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Tuesday, January 06, 2009

God's Garden & the African Christian Heritage


Orthodoxy has done a poor job reaching out to the African American community in this country. On the other hand, Islam has made significant inroads into a community that has a rich spiritual tradition. Islam often sells itself to African American as the religion with African roots. Christianity is the slave masters religion. This is blatantly false. Before Christianity made its way to Northern Europe, it had already penetrated Africa. Christianity has much deeper roots in Africa than many moderns understand. Black saints abound in Orthodoxy and the early church. One such saint is St. Moses the Black. This one saint is the inspiration for the life of a contemporary African American Orthodox priest with a most interesting testimony.

Excitingly, a movie is being made on the life of this wonderful man with a message toward African American and all Americans to return to their religious roots.

Below is a link to the site detailing Fr. Moses Barry and the making of the film:

http://godsgardenthefilm.com/

Also here is a preview of the film:

Saturday, January 03, 2009

Acts 14 - In Asia Minor

Acts 14

1. Again they start in the synagogue. This stop in Iconium is typical of many of their stops. They preach in the synagogue and many of the Gentiles there convert but enough Jews remain steadfast that they oppose Paul's presence. Eventually the opposition becomes great enough that they have to move on to other areas. Miracles did occur at the hands of Barnabas and Paul in order to confirm to the people their teaching. Eventually they leave Iconium and flee southwest to Lystra and Derbe.

8ff. In Lystra, Paul heals a lame man that had been lame from birth. As a result of the healing, the people proclaim Paul and Barnabas to be gods.

Apparently, the people in Lystra had a legend that Zeus and Hermes had visited their land disguised as mortals, and no one gave them any hospitality except for one older couple. In their anger at the people, Zeus and Hermes wiped out the whole population, except for the old couple. No wonder the people of Lystra were so quick to honor Paul and Barnabas! One student in our class, suggested that the pagan priests could have co-opted this legend to protect their own interest rather than the people embracing the faith of Paul and Barnabas.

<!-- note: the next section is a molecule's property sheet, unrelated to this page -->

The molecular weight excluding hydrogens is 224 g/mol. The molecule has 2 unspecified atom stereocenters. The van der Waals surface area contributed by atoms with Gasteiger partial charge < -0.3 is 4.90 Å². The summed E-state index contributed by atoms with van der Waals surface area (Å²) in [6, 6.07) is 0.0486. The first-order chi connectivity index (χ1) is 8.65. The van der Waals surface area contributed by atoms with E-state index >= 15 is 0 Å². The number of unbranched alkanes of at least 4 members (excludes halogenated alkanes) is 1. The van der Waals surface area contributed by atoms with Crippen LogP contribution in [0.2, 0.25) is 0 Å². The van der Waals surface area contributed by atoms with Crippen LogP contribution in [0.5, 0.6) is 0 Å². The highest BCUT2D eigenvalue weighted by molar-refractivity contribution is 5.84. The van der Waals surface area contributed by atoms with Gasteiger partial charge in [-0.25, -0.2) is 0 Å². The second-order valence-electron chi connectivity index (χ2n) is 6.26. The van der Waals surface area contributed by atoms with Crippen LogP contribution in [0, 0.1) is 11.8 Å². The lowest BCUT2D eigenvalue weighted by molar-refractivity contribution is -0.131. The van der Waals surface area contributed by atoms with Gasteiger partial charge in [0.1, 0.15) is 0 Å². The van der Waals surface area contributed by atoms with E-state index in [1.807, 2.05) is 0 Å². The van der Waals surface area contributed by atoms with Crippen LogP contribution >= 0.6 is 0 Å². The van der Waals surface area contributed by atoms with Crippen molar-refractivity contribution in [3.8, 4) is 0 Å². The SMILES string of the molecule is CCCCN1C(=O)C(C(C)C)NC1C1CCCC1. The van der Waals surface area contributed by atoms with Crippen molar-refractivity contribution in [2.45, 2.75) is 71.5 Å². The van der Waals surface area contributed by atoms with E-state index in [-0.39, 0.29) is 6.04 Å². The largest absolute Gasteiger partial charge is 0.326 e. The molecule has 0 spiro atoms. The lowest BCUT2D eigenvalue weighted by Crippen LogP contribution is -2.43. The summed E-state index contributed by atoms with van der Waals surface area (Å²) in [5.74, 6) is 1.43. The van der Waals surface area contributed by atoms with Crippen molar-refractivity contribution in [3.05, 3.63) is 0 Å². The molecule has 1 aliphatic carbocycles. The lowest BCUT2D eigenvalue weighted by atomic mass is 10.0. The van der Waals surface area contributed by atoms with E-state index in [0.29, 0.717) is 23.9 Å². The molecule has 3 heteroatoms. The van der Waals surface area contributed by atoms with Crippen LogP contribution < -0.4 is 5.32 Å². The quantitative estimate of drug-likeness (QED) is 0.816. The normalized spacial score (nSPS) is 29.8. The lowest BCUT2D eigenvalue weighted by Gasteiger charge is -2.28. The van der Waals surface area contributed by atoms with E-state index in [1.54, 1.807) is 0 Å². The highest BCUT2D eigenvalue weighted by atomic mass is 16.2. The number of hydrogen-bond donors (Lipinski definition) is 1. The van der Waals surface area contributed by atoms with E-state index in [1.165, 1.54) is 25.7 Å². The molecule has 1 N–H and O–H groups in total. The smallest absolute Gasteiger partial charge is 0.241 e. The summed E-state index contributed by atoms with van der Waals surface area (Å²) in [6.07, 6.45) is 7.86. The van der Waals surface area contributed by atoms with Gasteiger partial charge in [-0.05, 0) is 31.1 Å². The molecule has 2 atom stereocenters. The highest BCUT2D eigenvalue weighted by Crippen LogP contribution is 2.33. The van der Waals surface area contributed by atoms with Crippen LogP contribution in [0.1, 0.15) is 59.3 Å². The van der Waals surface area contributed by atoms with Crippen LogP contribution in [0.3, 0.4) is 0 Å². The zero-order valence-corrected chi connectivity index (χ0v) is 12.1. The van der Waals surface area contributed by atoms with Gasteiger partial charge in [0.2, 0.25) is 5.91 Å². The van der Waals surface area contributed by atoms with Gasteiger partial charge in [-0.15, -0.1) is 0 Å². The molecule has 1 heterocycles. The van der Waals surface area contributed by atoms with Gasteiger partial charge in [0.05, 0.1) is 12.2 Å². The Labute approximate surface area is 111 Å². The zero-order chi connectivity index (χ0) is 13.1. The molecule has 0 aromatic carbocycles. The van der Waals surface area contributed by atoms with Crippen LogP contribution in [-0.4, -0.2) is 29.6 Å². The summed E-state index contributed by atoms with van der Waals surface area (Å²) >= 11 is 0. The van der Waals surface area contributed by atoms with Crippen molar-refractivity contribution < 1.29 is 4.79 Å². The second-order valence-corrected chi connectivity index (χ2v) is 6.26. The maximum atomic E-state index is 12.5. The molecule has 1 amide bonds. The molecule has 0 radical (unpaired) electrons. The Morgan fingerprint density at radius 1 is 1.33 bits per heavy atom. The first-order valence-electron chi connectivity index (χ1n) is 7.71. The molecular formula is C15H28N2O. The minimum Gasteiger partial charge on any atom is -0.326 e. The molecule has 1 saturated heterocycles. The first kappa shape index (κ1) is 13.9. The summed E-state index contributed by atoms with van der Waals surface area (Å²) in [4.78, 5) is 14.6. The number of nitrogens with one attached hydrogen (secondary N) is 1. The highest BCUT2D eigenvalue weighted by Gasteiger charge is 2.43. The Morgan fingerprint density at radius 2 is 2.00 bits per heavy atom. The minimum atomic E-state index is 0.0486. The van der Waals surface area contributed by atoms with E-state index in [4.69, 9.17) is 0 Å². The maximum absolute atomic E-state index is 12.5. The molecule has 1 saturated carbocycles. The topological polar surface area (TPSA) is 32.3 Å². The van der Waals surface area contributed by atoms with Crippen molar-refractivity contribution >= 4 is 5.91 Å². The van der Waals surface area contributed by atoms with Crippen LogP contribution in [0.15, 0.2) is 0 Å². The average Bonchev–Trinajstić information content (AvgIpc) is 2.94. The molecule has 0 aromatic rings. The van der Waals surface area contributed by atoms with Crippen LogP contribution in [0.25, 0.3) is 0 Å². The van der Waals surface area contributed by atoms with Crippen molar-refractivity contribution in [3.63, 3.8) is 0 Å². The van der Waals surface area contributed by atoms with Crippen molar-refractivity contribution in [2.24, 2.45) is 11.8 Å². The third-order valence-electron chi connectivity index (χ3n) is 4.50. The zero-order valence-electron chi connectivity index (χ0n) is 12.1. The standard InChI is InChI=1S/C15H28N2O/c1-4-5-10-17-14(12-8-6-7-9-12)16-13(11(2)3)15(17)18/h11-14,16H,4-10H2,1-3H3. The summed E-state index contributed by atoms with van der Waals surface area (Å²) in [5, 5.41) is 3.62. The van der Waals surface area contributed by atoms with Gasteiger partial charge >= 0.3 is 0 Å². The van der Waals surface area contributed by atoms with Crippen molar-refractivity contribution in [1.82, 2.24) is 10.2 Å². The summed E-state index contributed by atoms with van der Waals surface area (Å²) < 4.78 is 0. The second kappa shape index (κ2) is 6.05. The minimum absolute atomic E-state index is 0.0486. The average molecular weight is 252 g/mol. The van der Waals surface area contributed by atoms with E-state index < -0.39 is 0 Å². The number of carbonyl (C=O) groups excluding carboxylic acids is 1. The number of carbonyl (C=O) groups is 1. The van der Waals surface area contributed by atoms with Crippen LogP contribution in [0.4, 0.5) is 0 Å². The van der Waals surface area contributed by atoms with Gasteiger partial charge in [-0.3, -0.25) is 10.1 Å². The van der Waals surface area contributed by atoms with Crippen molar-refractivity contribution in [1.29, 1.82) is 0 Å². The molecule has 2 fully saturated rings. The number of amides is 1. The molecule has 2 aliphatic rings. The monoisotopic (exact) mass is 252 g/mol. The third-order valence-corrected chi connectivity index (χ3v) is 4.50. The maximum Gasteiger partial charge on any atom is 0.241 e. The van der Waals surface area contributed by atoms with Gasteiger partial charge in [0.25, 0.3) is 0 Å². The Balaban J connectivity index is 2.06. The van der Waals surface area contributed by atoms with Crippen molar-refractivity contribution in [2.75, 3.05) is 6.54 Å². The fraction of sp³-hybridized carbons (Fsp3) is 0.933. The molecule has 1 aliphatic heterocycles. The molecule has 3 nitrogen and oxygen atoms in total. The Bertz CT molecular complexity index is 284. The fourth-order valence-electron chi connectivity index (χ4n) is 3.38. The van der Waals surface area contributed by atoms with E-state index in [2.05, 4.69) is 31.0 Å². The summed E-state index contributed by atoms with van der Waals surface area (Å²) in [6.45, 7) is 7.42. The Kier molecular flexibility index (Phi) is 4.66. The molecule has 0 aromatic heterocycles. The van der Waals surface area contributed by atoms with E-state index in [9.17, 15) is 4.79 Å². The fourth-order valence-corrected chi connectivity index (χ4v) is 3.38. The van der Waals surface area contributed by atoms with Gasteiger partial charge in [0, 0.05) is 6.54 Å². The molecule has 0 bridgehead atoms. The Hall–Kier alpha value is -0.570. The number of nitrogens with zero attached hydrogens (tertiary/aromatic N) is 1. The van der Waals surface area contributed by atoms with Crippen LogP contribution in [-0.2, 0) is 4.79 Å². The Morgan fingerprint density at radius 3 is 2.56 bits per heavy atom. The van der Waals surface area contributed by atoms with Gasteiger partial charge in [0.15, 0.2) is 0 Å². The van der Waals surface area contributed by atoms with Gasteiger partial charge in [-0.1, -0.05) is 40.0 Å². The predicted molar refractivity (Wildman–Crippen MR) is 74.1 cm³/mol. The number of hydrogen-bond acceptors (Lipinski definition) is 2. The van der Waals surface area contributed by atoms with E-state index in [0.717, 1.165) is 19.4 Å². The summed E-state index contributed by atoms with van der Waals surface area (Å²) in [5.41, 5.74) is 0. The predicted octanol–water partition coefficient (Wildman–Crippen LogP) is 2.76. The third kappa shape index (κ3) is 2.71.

Paul obviously opposes this pagan identification and preaches to the people the Gospel. Jews from Antioch and Iconium come to Lystra and stir up the people to oppose him. The opposition becomes so great that the people stone Paul and drag him from the city. The Christian disciples gather Paul from and he recovers then leaves for Derbe.

23. This is a summary of what they had done in each city that they traveled through . They did not leave the believers to flounder but had ordained elders in each place. The word elder in Greek is presbuteros where we get the English word presbyter which linguistically became prester and then the shortened form priest.

Luke summarizes the message of Paul and Barnabas to the existing disciples. The message given was to encourage and strengthen them, but may seem contrary to our comfort loving ears. The message was "We must through many tribulations enter the kingdom of God." Our culture is used to a soft Christianity that promises blessings and comforts. When these blessings are not present, one begins to question the quality of faith. God must be angry and need appeased and once again the blessings will fall. This is paganism. Christianity is the way of the cross, and to deny the cross is to deny the way of salvation.

Friday, January 02, 2009

Acts 13 - Paul's First Missionary Journey

Acts 13